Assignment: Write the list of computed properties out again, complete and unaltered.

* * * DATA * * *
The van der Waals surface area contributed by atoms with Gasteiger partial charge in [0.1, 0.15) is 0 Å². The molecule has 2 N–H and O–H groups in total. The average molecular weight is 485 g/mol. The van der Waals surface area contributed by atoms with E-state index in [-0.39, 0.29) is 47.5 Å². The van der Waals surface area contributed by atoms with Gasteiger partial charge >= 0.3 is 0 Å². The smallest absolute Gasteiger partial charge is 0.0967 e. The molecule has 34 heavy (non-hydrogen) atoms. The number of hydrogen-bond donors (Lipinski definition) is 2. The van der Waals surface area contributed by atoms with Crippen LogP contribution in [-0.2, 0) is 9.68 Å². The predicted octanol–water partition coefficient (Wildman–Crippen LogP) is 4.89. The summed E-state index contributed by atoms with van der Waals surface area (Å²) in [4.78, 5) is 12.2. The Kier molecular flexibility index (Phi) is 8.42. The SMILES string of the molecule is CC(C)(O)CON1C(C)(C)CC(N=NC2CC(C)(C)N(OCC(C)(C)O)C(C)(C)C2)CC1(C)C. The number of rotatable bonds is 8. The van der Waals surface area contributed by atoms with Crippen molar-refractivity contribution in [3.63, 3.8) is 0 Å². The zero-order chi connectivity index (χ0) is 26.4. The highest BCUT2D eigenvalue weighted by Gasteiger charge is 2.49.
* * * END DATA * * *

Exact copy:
The van der Waals surface area contributed by atoms with Gasteiger partial charge in [0.1, 0.15) is 0 Å². The molecule has 2 N–H and O–H groups in total. The average molecular weight is 485 g/mol. The van der Waals surface area contributed by atoms with E-state index in [-0.39, 0.29) is 47.5 Å². The van der Waals surface area contributed by atoms with Gasteiger partial charge >= 0.3 is 0 Å². The smallest absolute Gasteiger partial charge is 0.0967 e. The molecule has 34 heavy (non-hydrogen) atoms. The number of hydrogen-bond donors (Lipinski definition) is 2. The van der Waals surface area contributed by atoms with Crippen LogP contribution in [-0.2, 0) is 9.68 Å². The predicted octanol–water partition coefficient (Wildman–Crippen LogP) is 4.89. The summed E-state index contributed by atoms with van der Waals surface area (Å²) in [4.78, 5) is 12.2. The Kier molecular flexibility index (Phi) is 8.42. The SMILES string of the molecule is CC(C)(O)CON1C(C)(C)CC(N=NC2CC(C)(C)N(OCC(C)(C)O)C(C)(C)C2)CC1(C)C. The number of rotatable bonds is 8. The van der Waals surface area contributed by atoms with Crippen molar-refractivity contribution in [3.63, 3.8) is 0 Å². The zero-order chi connectivity index (χ0) is 26.4. The highest BCUT2D eigenvalue weighted by Gasteiger charge is 2.49.